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Field Test: SSL XLogic Channel


Solid State Logic consoles populate many of the top studios in the world. Now, the company offers every studio that SSL sound for a fraction of the cost of one of its consoles. Taking the electronics from one channel of its SuperAnalogue XL 9000 console, SSL has added a couple of extra features and put it into a 1U rackmount unit.


SSL calls its gear SuperAnalogue because this unit’s noise and frequency specs exceed the limits of current PCM digital recording, even when operating at 192 kHz/24-bit. Looking under the hood, I found surface-mount technology and high-quality components. The preamp/input stage is transformerless and very low-noise. Multiple DC servo circuits replace the need for capacitor coupling between each stage in the strip and are largely responsible for the low-frequency response down to 3 Hz. DC servos also minimize the phase distortion inherent in capacitor-coupled designs. The upper bandwidth of 200 kHz is achieved by component choice, circuit board layout and design. High headroom, low distortion, extra attention to transient signal response and custom oxygen-free cables are also touted as reasons for the SuperAnalogue nomenclature.


The XLogic Channel is a clone of the XL console channel strip with a few extras. The XLogic Channel has two inputs that feed the input stage: one in the rear of the unit and the other on the front. The front input uses a ¼-inch XLR jack with a switch that selects the mono instrument input while raising the input impedance to 1 Mohm, which won’t load down guitar pickups.

The output section allows for ±20 dB of gain. It includes a seven-segment LED meter that can be switched to show the channel’s output or the signal level after the input section. Another LED indicates when the optional A/D card is locked to an external clock.

The original 9000 console has dual-purpose knob/switches in the dynamics section to control RMS/peak sensing, fast or normal attack, and gating or expanding. The XLogic Channel uses separate dedicated buttons and level controllers for these parameters. The Filters knobs have also been changed from the variable fader with a click-off position to a sweepable fader and a separate on/off button. I prefer the new format, especially with the filters, because it’s easier to switch them out while keeping your previous settings. On the console, you may have to pull the knobs to see how they are set. The switches on the XLogic channel have LEDs that make it easy to see which modes you are in.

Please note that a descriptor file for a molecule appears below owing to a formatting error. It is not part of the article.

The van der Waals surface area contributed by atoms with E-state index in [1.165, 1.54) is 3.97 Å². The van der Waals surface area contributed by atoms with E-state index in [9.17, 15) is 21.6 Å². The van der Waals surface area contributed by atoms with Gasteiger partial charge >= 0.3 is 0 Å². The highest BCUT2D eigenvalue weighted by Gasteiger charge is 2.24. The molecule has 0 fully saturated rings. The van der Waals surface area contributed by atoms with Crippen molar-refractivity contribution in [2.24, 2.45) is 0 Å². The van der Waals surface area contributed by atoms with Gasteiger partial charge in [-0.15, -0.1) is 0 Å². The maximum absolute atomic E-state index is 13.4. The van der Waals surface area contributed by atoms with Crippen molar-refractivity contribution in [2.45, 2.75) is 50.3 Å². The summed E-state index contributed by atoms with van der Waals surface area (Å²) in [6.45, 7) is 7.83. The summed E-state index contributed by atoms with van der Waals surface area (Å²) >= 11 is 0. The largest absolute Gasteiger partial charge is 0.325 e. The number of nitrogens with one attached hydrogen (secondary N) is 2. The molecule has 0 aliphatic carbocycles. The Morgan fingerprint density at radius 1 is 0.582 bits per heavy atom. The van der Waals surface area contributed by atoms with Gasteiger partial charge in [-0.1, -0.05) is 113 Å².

The 4-band equalizer is switchable between the SSL’s G and E Series EQ curves. The differences deal with the Qs of the low-mid and high-mid bands and whether or not the LF and HF bands have some overshoot/undershoot. These are the classic SSL EQs. If you’ve worked on an SSL, you already know how they operate and sound.

The number of routing options is unparalleled. Depending on how you engage the switches, you can completely control the order of signal processing: You want the filter first, then the EQ and then the dynamics? No problem. The XLogic Channel also allows the EQ and filters to be placed in the dynamics sidechain for frequency-dependent compression and/or gating/expanding. All of these processing chains are easily engaged with a press of a button or two. Key input allows external control of the dynamics sidechain, and a Link button can be used with multiple units for stereo operation.


I used this unit to record guitars, vocals, horns, bass, kick and snare drums, with and without processing. The mic preamp was particularly nice on vocals. With up to 72 dB of input gain, it also worked well with low-output ribbon mics. This excellent-sounding piece of equipment never disappointed me.

I noticed the transparency of the filters and dynamics when they were switched into the circuit. There’s almost something magical about the way the SSL compressor works; nothing was lost in translation from console channel strip to the rackmounted version.

The input stage does not have a traditional line input setting. On the XLogic console, the line input uses a ±20dB amplifier. Like the console, the XL Channel has a hi-Z switch that brings the input impedance of the XLR inputs from 1.2k ohms to 8.45k ohms, but the minimum amount of gain that can be applied at this stage is 6 dB. Translation: If you feed a line-level signal into the input stage without engaging the pad, then you will be adding 6 dB of gain. To set the input to unity, you have to select the pad (fixed at -18 dB) and then set the input gain to +18 dB. This seems like a convoluted way to achieve input unity gain at the cost of increased noise, but SSL claims that even under these circumstances, the unit has an equivalent input noise of less than -90 dBu. SSL affirms that by selecting the combination of the hi-Z input low-gain settings on the mic pre, the circuit will perform as well as the normal console line input. The channel strip set to unity will accept up to +27 dB without any more noise or distortion than you would get from a normal line input. When I tested this unity gain setup, I could not hear any increase in noise.


Some people might find the XLogic Channel’s price of $3,600 a bit high, but when you consider that this includes a mic/instrument preamp, high- and lowpass filters, a compressor, gate and an equalizer (with two different characteristics), you realize you’re getting a lot in one box. Everywhere I took this unit, people were eager to find out if the XLogic would deliver the SSL sound — and it lived up to its name.

Solid State Logic, 44/1865 842300,

Erik Zobler has worked on more than 200 album projects, but is most proud of mixing the Sony/Revolution film Gigli. You can reach him at
[email protected].